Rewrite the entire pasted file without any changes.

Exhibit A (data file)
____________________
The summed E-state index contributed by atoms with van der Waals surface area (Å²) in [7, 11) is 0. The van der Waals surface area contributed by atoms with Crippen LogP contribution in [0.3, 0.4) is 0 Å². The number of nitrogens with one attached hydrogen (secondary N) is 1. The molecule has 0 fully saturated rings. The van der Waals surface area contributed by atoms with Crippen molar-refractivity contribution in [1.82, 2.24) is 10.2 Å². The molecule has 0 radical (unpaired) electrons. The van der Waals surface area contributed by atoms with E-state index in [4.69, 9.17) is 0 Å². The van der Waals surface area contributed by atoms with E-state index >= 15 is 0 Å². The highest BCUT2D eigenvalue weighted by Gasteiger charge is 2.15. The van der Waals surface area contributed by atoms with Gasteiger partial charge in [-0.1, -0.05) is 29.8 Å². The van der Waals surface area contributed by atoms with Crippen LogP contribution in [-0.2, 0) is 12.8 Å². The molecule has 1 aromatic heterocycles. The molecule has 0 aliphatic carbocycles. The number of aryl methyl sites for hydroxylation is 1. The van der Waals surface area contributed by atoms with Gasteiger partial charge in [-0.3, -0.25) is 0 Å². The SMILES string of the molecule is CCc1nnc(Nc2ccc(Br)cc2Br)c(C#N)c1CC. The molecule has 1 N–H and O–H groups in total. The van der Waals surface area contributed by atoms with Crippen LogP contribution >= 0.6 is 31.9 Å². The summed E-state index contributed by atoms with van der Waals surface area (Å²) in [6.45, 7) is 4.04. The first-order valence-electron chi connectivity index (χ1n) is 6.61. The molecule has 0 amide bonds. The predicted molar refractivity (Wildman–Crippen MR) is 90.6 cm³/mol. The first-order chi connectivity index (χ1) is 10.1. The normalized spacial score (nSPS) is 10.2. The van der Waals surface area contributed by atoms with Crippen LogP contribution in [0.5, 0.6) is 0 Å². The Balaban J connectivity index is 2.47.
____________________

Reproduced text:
The summed E-state index contributed by atoms with van der Waals surface area (Å²) in [7, 11) is 0. The van der Waals surface area contributed by atoms with Crippen LogP contribution in [0.3, 0.4) is 0 Å². The number of nitrogens with one attached hydrogen (secondary N) is 1. The molecule has 0 fully saturated rings. The van der Waals surface area contributed by atoms with Crippen molar-refractivity contribution in [1.82, 2.24) is 10.2 Å². The molecule has 0 radical (unpaired) electrons. The van der Waals surface area contributed by atoms with E-state index in [4.69, 9.17) is 0 Å². The van der Waals surface area contributed by atoms with E-state index >= 15 is 0 Å². The highest BCUT2D eigenvalue weighted by Gasteiger charge is 2.15. The van der Waals surface area contributed by atoms with Gasteiger partial charge in [-0.1, -0.05) is 29.8 Å². The van der Waals surface area contributed by atoms with Crippen LogP contribution in [-0.2, 0) is 12.8 Å². The molecule has 1 aromatic heterocycles. The molecule has 0 aliphatic carbocycles. The number of aryl methyl sites for hydroxylation is 1. The van der Waals surface area contributed by atoms with Gasteiger partial charge in [-0.3, -0.25) is 0 Å². The SMILES string of the molecule is CCc1nnc(Nc2ccc(Br)cc2Br)c(C#N)c1CC. The molecule has 1 N–H and O–H groups in total. The van der Waals surface area contributed by atoms with Crippen LogP contribution >= 0.6 is 31.9 Å². The summed E-state index contributed by atoms with van der Waals surface area (Å²) in [6.45, 7) is 4.04. The first-order valence-electron chi connectivity index (χ1n) is 6.61. The molecule has 0 amide bonds. The predicted molar refractivity (Wildman–Crippen MR) is 90.6 cm³/mol. The first-order chi connectivity index (χ1) is 10.1. The normalized spacial score (nSPS) is 10.2. The van der Waals surface area contributed by atoms with Crippen LogP contribution in [0.5, 0.6) is 0 Å². The Balaban J connectivity index is 2.47.